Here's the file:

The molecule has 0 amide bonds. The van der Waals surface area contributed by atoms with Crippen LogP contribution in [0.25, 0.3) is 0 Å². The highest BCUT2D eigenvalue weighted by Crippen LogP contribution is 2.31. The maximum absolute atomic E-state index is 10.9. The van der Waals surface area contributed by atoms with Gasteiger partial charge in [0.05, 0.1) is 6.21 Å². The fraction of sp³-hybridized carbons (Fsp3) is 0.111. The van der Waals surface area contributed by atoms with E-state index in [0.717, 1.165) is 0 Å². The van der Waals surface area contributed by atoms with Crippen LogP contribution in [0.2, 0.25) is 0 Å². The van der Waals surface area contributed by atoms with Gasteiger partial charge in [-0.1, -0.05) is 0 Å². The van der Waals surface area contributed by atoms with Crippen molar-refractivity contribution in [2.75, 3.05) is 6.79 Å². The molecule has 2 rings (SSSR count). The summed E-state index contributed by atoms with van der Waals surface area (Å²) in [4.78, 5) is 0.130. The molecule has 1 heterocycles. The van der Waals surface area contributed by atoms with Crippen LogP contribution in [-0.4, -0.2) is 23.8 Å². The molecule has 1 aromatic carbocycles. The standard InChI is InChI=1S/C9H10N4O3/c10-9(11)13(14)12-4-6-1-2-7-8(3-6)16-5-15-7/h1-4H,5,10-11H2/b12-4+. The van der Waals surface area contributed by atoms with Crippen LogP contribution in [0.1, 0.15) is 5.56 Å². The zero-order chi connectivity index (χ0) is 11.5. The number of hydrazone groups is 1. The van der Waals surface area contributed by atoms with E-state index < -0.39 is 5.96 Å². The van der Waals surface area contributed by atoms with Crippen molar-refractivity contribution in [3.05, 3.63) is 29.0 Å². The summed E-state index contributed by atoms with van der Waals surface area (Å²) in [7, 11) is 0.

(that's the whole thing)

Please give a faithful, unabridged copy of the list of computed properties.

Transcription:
The molecule has 0 amide bonds. The van der Waals surface area contributed by atoms with Crippen LogP contribution in [0.25, 0.3) is 0 Å². The highest BCUT2D eigenvalue weighted by Crippen LogP contribution is 2.31. The maximum absolute atomic E-state index is 10.9. The van der Waals surface area contributed by atoms with Gasteiger partial charge in [0.05, 0.1) is 6.21 Å². The fraction of sp³-hybridized carbons (Fsp3) is 0.111. The van der Waals surface area contributed by atoms with E-state index in [0.717, 1.165) is 0 Å². The van der Waals surface area contributed by atoms with Crippen LogP contribution in [0.2, 0.25) is 0 Å². The van der Waals surface area contributed by atoms with Gasteiger partial charge in [-0.1, -0.05) is 0 Å². The van der Waals surface area contributed by atoms with Crippen molar-refractivity contribution in [2.75, 3.05) is 6.79 Å². The molecule has 2 rings (SSSR count). The summed E-state index contributed by atoms with van der Waals surface area (Å²) in [4.78, 5) is 0.130. The molecule has 1 heterocycles. The van der Waals surface area contributed by atoms with Crippen LogP contribution in [-0.4, -0.2) is 23.8 Å². The molecule has 1 aromatic carbocycles. The standard InChI is InChI=1S/C9H10N4O3/c10-9(11)13(14)12-4-6-1-2-7-8(3-6)16-5-15-7/h1-4H,5,10-11H2/b12-4+. The van der Waals surface area contributed by atoms with Crippen LogP contribution in [0.1, 0.15) is 5.56 Å². The zero-order chi connectivity index (χ0) is 11.5. The number of hydrazone groups is 1. The van der Waals surface area contributed by atoms with E-state index < -0.39 is 5.96 Å². The van der Waals surface area contributed by atoms with Crippen molar-refractivity contribution in [3.05, 3.63) is 29.0 Å². The summed E-state index contributed by atoms with van der Waals surface area (Å²) in [7, 11) is 0.